There really is the very minimum of back-story as to how things led to this moment, and no actual concept of who Jesus was or what He had done was given. Flashback sequences are really just flabby and lazy storytelling, and it did nothing for the tale in the least – merely gave brief moments of sunshine to alleviate the gruesome spectacle on screen. And that, basically is what I thought of ‘The Passion’ – it was a spectacle of pain, a theatre of the macabre. Mel Gibson obviously felt passionately (excuse the pun) about the movie, but it gave me no insight into my own faith. It merely dwelt on the most distressing 48 hours of Jesus’ life – hours that I have already thought on long and hard being, as they are, the basis of the Catholic Church. I prefer, however, to continue to think on Jesus as I always have – a man who had some great ideas on how to live life, and one who’s own existence was cut short far too soon by the same naysayers that still exist today in their various forms. Indeed, those who dwell on this fantastical production of Jesus’ death are the same ones who greedily take in and condemn newscasts of people being hacked to pieces in Iraq, or children torn to shreds in Sudan, without lifting a finger to stop it. Seeing such things on screen creates a sense of detachment – Jesus’ life becomes ample fodder for a movie, and so much of the good work is undone. Commercialism takes on religion, and commercialism wins. For whatever reason Mel Gibson chose to undertake this quest for his own affirmation of faith – and I’m sure his intentions were good – the movie reeks of humbug and belittling, undermining what faith may be the basis.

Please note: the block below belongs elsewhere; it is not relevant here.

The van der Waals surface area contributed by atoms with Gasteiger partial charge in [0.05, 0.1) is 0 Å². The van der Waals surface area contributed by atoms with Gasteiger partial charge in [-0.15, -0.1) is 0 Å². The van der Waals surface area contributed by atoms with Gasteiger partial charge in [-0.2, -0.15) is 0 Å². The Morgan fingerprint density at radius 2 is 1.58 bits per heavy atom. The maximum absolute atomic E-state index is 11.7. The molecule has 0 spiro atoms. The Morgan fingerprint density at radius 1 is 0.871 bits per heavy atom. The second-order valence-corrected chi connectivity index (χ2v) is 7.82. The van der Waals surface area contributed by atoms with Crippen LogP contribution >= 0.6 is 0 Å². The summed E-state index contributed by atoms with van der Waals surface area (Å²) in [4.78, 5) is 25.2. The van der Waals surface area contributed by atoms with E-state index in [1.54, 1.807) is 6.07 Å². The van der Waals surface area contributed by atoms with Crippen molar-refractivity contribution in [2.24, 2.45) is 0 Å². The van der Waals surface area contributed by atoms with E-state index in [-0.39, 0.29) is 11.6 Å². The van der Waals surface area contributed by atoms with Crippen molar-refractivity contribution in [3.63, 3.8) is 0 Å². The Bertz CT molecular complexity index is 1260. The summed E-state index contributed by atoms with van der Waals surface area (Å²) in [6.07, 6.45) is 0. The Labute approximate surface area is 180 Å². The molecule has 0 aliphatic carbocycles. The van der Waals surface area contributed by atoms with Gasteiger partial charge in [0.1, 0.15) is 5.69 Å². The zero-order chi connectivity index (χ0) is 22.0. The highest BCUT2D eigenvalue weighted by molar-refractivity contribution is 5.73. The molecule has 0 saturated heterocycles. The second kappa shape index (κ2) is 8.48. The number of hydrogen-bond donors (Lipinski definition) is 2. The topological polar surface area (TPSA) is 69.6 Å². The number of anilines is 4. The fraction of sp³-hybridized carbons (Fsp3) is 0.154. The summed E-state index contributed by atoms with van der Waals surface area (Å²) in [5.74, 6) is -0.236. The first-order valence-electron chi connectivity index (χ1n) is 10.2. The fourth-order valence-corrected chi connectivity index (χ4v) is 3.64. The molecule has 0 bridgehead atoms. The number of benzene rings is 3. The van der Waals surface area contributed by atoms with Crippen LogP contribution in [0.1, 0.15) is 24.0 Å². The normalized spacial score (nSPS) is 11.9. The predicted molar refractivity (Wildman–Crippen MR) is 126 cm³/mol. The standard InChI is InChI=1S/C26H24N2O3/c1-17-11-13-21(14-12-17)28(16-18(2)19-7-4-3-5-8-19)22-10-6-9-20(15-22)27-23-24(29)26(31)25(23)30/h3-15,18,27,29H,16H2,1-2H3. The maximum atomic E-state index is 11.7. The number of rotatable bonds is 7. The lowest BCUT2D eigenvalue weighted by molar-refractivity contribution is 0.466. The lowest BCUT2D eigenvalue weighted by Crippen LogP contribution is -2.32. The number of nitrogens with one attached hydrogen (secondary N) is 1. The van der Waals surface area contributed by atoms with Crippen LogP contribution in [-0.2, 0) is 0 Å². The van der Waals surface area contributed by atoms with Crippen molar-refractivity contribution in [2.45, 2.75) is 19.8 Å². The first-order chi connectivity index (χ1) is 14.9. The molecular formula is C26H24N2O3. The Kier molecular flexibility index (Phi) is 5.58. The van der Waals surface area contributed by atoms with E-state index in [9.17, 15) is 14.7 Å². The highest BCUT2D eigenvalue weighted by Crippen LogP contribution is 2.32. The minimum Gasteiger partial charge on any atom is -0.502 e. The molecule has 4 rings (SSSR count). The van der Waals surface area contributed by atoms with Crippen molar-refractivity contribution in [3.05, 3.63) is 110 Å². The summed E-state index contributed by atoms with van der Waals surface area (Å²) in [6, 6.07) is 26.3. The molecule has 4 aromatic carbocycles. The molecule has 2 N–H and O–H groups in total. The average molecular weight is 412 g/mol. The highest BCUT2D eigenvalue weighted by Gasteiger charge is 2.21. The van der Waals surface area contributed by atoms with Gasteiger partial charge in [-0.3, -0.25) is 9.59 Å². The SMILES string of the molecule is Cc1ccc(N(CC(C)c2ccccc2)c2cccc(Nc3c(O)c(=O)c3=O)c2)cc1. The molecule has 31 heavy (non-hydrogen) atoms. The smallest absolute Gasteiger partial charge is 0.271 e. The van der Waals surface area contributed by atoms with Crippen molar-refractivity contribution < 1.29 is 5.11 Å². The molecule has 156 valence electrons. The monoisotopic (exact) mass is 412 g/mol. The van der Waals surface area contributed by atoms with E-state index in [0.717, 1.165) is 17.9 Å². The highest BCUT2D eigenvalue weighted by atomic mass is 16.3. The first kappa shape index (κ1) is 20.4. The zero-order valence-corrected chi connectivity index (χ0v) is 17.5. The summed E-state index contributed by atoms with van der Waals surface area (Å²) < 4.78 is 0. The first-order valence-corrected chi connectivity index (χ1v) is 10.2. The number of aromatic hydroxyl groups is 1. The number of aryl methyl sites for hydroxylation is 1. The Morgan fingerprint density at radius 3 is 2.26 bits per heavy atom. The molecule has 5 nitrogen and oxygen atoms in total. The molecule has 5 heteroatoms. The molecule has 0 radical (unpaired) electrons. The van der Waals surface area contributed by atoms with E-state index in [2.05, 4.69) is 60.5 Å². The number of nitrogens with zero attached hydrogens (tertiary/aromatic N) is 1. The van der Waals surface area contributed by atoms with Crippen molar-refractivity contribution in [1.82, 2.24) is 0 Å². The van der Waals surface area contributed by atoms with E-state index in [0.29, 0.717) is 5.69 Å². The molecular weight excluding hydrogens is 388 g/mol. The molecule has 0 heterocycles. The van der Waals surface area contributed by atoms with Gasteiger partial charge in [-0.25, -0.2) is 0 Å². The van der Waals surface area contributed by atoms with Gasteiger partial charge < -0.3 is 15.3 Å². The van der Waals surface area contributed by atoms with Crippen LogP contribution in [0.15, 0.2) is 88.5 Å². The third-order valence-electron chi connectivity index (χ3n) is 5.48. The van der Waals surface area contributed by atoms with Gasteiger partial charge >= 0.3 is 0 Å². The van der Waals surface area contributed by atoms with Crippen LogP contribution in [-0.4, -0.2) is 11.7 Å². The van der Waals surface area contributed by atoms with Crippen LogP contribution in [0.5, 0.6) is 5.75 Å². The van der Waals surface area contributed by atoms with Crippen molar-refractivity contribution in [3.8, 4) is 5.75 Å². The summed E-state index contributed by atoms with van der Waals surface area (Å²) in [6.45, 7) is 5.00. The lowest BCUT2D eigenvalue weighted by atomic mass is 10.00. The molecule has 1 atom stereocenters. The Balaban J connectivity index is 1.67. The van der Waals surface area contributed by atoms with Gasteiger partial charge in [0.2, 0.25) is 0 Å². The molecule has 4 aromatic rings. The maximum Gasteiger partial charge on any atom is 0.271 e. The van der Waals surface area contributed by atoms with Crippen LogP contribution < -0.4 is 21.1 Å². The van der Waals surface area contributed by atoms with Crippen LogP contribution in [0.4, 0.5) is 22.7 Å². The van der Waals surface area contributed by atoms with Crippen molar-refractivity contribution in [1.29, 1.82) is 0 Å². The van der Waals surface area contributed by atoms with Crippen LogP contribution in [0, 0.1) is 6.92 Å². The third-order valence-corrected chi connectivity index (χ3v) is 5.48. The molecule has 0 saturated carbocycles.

However (and it’s a pretty big however) it did touch me, and did make me feel slightly closer to some truth of Jesus’ last hours of pain – pain that He undertook so that man could be saved. I won’t be buying this movie, or ever watching it again, but this is not to imply that it is too powerful to sit through – I just feel that it wasn’t substantial enough to warrant a second viewing. I don’t want to be excessively negative about the film, but I thought about it again this morning, and I still draw the same conclusions on it.

Two minutes are all that are given to the resurrection – surely the most amazing and faith-inspiring moments that came after His horrific crucifixion – and a shameful CGI shot of Jesus’ thigh seen through the holes in his hands. It is ironic that I draw almost the same conclusion from ‘The Passion’ as I did from ‘Snatch’. Shameful!

(Perhaps I speak too harshly. It was a powerful production which, not withstanding the crap Titanic-like music throughout, was moving and thought provoking…if only for a few minutes. Sad, really, that I feel this need to offset my negativity with an afterthought……….maybe it’s the guilty Catholic in me!)